Falling Leaves: Japanese Maples

Saturday, December 1, 2012

Today is the first day of December and it is cold and wet.  I have been away for a while working on some upcoming projects and can't believe how the fall has flown by.  It is already winter and time to prepare for the holidays!

I was out with my camera recently and captured these trees changing color right before Thanksgiving.  When the evening chill comes Japanese Maple trees turn gloriously vivid tones of yellow, orange, red, and burgundy.

I have always loved Japanese Maples.  There are many different kinds, some more difficult to grow than others.  Dwarf varieties can be used as specimen trees in small areas or pots whereas full size trees make a dramatic statement in larger spaces.  Many varieties require at least some shade, and moist well-drained soil.  Intense summer heat or winter frost can wither the leaves of this tree, especially if it is newly planted.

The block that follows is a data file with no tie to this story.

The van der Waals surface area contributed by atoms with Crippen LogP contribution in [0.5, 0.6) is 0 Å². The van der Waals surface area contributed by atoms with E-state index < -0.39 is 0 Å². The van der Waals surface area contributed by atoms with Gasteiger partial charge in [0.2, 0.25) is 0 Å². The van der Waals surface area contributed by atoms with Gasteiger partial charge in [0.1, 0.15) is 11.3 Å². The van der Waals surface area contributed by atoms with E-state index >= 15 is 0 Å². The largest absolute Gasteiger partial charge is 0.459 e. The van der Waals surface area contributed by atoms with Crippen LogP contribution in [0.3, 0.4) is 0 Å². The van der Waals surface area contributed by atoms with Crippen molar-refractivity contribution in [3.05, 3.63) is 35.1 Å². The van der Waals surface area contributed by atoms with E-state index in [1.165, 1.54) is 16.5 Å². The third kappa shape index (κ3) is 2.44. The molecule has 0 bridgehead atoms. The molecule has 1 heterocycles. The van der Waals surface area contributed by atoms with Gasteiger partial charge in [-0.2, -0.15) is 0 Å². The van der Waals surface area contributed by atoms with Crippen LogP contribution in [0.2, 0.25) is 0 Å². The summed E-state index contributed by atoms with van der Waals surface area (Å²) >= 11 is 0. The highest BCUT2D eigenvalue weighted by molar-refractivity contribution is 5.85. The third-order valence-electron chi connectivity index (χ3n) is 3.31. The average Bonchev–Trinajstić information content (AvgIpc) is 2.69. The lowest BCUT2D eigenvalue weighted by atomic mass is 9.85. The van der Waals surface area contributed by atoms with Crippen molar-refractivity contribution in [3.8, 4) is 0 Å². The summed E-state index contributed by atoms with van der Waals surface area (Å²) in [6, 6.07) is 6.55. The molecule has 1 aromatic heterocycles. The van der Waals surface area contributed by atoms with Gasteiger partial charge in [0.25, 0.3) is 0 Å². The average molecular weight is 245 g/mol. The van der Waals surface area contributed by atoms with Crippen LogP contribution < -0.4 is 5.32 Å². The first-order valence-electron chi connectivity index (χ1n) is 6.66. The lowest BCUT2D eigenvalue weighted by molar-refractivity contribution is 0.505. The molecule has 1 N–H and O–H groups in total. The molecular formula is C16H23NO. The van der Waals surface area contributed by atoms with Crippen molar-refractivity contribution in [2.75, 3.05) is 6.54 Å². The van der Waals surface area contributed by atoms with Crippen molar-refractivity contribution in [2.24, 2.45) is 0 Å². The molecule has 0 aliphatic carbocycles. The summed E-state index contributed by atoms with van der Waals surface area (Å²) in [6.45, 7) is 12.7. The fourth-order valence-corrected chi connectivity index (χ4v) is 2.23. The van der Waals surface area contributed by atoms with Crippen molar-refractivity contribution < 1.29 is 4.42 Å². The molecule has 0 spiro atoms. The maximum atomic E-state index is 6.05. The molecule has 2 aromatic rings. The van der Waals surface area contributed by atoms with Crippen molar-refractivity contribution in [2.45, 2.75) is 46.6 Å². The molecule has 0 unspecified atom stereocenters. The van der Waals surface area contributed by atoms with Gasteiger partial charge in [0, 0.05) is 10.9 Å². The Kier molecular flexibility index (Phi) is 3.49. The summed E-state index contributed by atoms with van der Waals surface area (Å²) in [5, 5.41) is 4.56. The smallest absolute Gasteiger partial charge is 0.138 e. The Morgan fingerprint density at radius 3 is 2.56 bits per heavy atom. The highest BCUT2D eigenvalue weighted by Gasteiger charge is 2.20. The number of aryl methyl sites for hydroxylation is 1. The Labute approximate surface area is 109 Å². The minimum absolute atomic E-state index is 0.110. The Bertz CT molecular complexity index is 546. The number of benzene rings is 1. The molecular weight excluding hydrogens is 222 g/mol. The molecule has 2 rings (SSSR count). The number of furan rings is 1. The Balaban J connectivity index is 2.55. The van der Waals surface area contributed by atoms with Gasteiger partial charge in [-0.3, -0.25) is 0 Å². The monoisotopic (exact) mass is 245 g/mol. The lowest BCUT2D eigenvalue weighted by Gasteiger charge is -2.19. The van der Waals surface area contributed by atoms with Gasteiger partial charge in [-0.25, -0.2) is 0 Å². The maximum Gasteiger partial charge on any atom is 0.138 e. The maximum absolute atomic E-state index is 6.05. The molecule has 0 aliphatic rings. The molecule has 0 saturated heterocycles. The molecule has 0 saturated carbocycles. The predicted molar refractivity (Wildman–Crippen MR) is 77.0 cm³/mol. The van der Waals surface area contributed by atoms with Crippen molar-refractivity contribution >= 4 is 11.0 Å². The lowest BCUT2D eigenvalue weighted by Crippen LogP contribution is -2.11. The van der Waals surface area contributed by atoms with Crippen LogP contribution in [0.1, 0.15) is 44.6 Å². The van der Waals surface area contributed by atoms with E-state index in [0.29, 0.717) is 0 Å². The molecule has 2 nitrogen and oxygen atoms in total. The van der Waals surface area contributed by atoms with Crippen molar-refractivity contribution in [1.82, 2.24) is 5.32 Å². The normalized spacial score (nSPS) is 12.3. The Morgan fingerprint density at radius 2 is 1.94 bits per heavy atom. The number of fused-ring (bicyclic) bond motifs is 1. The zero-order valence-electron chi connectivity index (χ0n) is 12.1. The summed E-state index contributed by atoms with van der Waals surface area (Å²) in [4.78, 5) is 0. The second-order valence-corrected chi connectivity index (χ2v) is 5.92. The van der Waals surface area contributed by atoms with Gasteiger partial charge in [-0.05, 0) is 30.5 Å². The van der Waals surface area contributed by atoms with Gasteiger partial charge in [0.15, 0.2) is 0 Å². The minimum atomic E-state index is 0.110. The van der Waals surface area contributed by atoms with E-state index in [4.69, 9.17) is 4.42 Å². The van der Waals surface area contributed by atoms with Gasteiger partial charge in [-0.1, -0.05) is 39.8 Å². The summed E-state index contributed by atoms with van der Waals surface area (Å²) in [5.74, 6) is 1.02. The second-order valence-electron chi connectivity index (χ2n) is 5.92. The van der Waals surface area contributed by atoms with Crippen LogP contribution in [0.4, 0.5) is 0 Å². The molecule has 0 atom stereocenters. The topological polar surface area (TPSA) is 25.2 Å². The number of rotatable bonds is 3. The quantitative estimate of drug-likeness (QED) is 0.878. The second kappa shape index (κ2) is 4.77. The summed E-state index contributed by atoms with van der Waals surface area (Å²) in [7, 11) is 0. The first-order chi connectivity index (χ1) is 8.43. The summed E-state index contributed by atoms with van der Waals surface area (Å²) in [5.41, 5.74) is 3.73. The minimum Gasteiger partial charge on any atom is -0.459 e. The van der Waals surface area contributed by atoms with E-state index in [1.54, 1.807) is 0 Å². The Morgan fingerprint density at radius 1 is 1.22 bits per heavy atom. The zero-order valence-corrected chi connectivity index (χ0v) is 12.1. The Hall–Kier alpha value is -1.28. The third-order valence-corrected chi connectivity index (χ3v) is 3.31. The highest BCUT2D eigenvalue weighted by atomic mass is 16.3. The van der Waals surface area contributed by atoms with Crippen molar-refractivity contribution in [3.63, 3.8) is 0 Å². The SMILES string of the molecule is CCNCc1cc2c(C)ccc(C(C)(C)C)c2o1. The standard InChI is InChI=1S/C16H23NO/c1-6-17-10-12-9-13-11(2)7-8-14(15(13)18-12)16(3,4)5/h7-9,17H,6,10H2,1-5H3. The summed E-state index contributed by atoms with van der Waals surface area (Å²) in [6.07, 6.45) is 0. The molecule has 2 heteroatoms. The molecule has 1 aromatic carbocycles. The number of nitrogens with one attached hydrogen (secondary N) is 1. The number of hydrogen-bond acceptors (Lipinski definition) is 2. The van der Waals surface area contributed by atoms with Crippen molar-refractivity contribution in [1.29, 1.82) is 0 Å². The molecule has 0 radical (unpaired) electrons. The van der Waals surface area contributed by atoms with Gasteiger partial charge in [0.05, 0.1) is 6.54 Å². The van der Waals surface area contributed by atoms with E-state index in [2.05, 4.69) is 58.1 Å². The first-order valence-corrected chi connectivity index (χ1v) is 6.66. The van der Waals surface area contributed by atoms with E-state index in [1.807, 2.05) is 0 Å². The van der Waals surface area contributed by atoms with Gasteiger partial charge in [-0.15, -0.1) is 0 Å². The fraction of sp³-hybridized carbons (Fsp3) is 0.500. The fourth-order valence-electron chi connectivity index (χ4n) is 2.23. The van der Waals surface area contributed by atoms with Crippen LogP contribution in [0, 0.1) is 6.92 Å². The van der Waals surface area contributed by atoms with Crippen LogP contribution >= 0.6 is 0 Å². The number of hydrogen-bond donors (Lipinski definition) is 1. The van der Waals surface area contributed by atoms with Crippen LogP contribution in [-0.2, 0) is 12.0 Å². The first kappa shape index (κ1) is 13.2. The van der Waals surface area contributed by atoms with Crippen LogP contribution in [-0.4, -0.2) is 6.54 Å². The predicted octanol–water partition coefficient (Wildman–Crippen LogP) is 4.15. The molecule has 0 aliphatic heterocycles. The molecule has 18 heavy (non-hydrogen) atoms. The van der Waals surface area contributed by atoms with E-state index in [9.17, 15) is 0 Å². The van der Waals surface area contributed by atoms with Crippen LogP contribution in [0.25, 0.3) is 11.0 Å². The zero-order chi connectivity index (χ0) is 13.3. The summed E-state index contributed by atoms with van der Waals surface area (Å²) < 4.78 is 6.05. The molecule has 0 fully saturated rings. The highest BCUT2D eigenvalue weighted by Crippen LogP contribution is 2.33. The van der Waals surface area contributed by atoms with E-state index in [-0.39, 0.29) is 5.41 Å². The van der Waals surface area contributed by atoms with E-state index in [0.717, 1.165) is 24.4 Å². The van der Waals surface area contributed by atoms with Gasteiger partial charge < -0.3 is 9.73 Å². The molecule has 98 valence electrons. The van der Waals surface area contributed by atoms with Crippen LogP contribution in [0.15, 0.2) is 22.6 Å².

A full grown Japanese Maple like the one pictured above has a proliferation of leaves covering the outstretched branches.  When pruned properly in the early years, the interior of the tree will remain bare, showing the lovely lines of the trunk.

The delicate orange leaves shown above are from a small weeping variety of Japanese Maple.  It really looks more like a bush than a tree as it is only a few feet tall, but filled with feathery leaves and color.  This is a good choice for an underplanting as it lives happily in the shade of other larger Japanese Maple trees.

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